TOXIC ALGAE: Treasure Coast restaurants modify menus to ease concerns over local seafood safety

Restaurants seeing more orders for chicken, beef

STUART, Fla. -- - Several restaurants along the Treasure Coast are modifying menus after managers see an increase in toxic algae concerns relating to the quality of seafood.

Patrons are questioning if the fish on the menu near waterfront eateries near the St. Lucie Estuary is safe to eat.
    
"You hope that they're not catching it right over here," said Geraldine Addeo of Palm City.

Addeo and other patrons said she is as concerned about getting in the water as she is about eating from the contaminated waters.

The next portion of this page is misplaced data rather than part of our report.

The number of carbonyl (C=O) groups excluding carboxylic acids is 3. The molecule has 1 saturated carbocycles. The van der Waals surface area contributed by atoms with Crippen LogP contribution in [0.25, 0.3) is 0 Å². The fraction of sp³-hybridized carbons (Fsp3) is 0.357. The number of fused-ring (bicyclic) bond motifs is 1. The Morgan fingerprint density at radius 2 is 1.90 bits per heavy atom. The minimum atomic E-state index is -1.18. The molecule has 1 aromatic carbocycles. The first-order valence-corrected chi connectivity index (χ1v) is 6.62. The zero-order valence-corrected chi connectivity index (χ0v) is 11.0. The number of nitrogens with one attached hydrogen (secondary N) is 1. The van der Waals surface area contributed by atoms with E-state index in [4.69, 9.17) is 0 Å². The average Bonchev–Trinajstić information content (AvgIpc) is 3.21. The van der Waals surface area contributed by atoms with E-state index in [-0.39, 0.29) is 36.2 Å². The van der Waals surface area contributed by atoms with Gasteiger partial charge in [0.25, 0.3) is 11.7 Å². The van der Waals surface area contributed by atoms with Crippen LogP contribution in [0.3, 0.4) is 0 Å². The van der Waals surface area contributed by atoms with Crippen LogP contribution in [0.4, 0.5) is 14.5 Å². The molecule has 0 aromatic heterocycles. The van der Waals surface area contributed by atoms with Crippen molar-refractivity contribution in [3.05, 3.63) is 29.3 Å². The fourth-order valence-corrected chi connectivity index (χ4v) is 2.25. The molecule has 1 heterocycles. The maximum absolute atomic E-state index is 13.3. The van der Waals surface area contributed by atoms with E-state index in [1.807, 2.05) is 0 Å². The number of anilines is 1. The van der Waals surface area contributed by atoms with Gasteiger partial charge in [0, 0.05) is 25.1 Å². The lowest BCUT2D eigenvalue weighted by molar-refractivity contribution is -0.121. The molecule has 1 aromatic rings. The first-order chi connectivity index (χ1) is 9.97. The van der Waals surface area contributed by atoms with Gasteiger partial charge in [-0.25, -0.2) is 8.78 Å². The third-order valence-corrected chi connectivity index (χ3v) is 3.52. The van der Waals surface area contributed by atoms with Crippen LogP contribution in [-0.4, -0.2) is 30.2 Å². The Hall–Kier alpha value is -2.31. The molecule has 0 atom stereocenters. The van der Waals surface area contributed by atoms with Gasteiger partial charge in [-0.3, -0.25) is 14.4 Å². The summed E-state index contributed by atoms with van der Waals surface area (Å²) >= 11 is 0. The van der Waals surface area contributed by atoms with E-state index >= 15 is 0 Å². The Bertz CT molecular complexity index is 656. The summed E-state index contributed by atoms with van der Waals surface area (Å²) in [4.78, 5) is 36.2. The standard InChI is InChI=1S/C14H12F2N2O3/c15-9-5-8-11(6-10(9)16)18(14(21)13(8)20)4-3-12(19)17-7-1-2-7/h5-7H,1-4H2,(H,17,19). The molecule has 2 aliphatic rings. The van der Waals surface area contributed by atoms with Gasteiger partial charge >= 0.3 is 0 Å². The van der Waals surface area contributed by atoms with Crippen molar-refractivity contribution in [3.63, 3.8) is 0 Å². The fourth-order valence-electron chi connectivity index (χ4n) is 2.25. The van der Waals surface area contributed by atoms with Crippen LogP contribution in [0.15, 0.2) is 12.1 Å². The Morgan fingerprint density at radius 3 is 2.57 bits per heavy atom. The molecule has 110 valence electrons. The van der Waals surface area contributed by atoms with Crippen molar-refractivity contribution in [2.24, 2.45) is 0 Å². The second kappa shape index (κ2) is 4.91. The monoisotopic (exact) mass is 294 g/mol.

"They're asking where the seafood is from. Our meat sales have gone up. Our chicken sales have gone up," said Chef David Vanstolk at Sailor's Return in Stuart.

Chef Vanstolk said he is so worried about the negative perception of his fish that he is taken items like whole snapper off the menu.
    
"They think that the seafood is no good and we are a seafood state. So it could scare the tourists away which is not good for us," said Chef Vanstolk.

Treasure Coast restaurant owners said even though many eateries are just feet away from the contaminated waters, most seafood in the area comes from all over the county.

"We don't have those indigenous fish that live in the river because of the season that it is," said Bob Thesz of the New England Fish Market in Jensen Beach.

Thesz said the fishing industry in Florida is heavily regulated. He also said he labels the origin of all of his fish at the market.

Consumers like Addeo will now be closely reading those words.

"Just as you ask where do the oysters come from, I would ask where is your fish coming from," said Addeo.

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